The Cowboys opted for Boise State linebacker Leighton Vander Esch with their first-round pick Thursday night, despite several top receiver prospects being available. (Tom Pennington/Getty Images)

Holding the 19th pick Thursday night, the Dallas Cowboys watched the first half of the NFL Draft’s first round unfold in ideal fashion. They needed a wide receiver, having just cut longtime cornerstone Dez Bryant and possessing no real No. 1 replacement, despite their free agency addition of Allen Hurns. No team had taken a wideout in front of them, giving them the chance to choose any they wanted. It seemed perfect for Dallas, and seemed obvious what would happen next.

And then came the Cowboys’ choice: Leighton Vander Esch, a linebacker out of Boise State.

The NFL moves in cycles, and one takeaway from Thursday night is that the perceived value of wide receivers in the draft is on a downward trajectory, most likely for good reason. Teams selected only two wide receivers in the first round, the lowest total since 2010. No wideouts came off the board until the Carolina Panthers took Maryland’s D.J. Moore 24th, the latest the first wide receiver was taken since 2008, when none went in the first round.

That 2008 draft turned out to be aberrational — six wideouts went in the 2009 first round, including two in the top 10. This year, though, feels like it may be the start of a trend. For years, running backs were disparaged as interchangeable and unworthy of high picks. It’s possible wide receivers are about to take a turn as the new running backs.

In recent seasons, teams choosing wideouts early have rarely reaped a benefit, while some of the NFL’s best wideouts emerged in later rounds. Last year, three wideouts went in the top 10. Corey Davis, the fifth pick, led them with 34 catches for 375 yards, and John Ross, the ninth pick, didn’t catch a single pass. Meanwhile, JuJu Smith-Schuster and Cooper Kupp — the 62nd and 69th overall picks — contributed heavily to playoff teams as secondary options.

Over the six first rounds before Thursday night, NFL teams selected 25 wide receivers in the first round. The 2014 draft was a bonanza, producing a first round with Odell Beckham Jr., Mike Evans, Sammy Watkins and Brandin Cooks. The year before, the Texans took DeAndre Hopkins late in the first round. The Raiders probably do not have much regret taking Amari Cooper fourth overall in 2015, even after a down year last season. The remaining list of 19 wide receivers is a mix of flat-out misses and players yet to fulfill potential.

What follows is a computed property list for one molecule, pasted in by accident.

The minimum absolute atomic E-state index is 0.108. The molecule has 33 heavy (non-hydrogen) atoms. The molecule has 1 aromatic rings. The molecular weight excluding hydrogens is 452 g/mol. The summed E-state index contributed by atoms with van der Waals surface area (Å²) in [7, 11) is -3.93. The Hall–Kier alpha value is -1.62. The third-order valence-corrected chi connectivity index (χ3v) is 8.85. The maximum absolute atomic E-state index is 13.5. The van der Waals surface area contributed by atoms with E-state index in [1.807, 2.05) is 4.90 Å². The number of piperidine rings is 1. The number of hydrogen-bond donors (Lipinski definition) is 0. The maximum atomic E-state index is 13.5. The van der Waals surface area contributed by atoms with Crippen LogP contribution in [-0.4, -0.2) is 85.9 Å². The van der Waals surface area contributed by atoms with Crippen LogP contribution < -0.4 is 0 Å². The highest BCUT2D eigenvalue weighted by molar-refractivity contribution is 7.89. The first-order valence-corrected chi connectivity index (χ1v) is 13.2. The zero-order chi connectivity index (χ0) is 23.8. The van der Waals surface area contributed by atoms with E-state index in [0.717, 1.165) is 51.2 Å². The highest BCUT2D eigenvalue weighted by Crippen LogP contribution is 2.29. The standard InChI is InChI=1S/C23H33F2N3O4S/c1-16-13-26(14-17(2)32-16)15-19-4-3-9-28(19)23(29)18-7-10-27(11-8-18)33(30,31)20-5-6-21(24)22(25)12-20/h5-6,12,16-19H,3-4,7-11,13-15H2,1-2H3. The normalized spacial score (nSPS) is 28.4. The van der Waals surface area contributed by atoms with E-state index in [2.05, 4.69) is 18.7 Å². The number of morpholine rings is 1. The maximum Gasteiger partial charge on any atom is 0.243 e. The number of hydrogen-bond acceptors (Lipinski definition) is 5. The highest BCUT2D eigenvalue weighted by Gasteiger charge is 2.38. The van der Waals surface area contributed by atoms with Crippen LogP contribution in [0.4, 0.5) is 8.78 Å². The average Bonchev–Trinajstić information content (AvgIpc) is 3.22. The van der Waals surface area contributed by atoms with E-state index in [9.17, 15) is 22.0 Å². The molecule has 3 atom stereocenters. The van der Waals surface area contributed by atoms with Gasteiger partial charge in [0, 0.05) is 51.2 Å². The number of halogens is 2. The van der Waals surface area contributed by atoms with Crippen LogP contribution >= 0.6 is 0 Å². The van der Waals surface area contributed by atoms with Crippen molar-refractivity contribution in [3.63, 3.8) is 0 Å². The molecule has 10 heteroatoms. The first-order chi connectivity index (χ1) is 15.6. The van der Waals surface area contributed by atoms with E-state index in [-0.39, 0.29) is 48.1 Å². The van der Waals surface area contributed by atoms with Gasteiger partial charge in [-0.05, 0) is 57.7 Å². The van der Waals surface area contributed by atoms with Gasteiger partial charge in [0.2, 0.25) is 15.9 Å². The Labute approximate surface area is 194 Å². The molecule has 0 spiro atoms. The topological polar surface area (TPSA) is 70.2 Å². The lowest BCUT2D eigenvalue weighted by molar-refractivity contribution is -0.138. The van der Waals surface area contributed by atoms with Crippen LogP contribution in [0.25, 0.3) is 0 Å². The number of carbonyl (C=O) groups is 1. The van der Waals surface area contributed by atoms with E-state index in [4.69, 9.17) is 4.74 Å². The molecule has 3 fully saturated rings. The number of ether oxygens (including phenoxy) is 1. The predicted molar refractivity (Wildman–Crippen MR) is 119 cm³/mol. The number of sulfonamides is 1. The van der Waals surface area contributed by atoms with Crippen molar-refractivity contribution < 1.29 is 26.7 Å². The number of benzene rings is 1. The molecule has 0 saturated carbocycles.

Meanwhile, stars such as T.Y. Hilton (third round), Stefon Diggs (fifth), Keenan Allen (third) and Alshon Jeffery (second) were picked after the first round. Antonio Brown, the best wide receiver in the league, was a sixth-round pick. It’s cherry-picking to say teams can find quality receivers in any round; that’s true of any position. But trying to discern the best wide receivers prospects has become more of a crapshoot.

The randomness owes to a familiar culprit for NFL evaluators: the pervasiveness of the spread offense in college football. College football asks different demands of its wideouts than professional football. In college, wideouts have more specialized roles — most programs now feature an “inside receivers coach” and an “outside receivers coach” — and are asked to perfect a small complement of routes, mostly with the intent of catching passes in space. In the NFL, teams want their wideouts to be versatile and capable of running every route, often based on how the defense lines up, and the ability to wrest passes in heavy traffic is paramount.

“Offensive tackles and receivers are the hardest positions to evaluate now because of the influx of spread offenses and how defenses are having to play,” ESPN draft analyst Todd McShay told The Post’s Jesse Dougherty before the draft.

That is a bit of an oversimplification, but for wide receivers now, production in college translates less to production in the NFL. That makes it harder to gauge their impact in the NFL, which means it is riskier to use a high pick on one. Wide receivers in the first round will not become extinct — when the next physical freak in the mold of Julio Jones comes along, he’ll be easy to spot. But teams might follow the Cowboys’ path from Thursday night. Even if they need a wide receiver, it may make sense to wait a while to take one.

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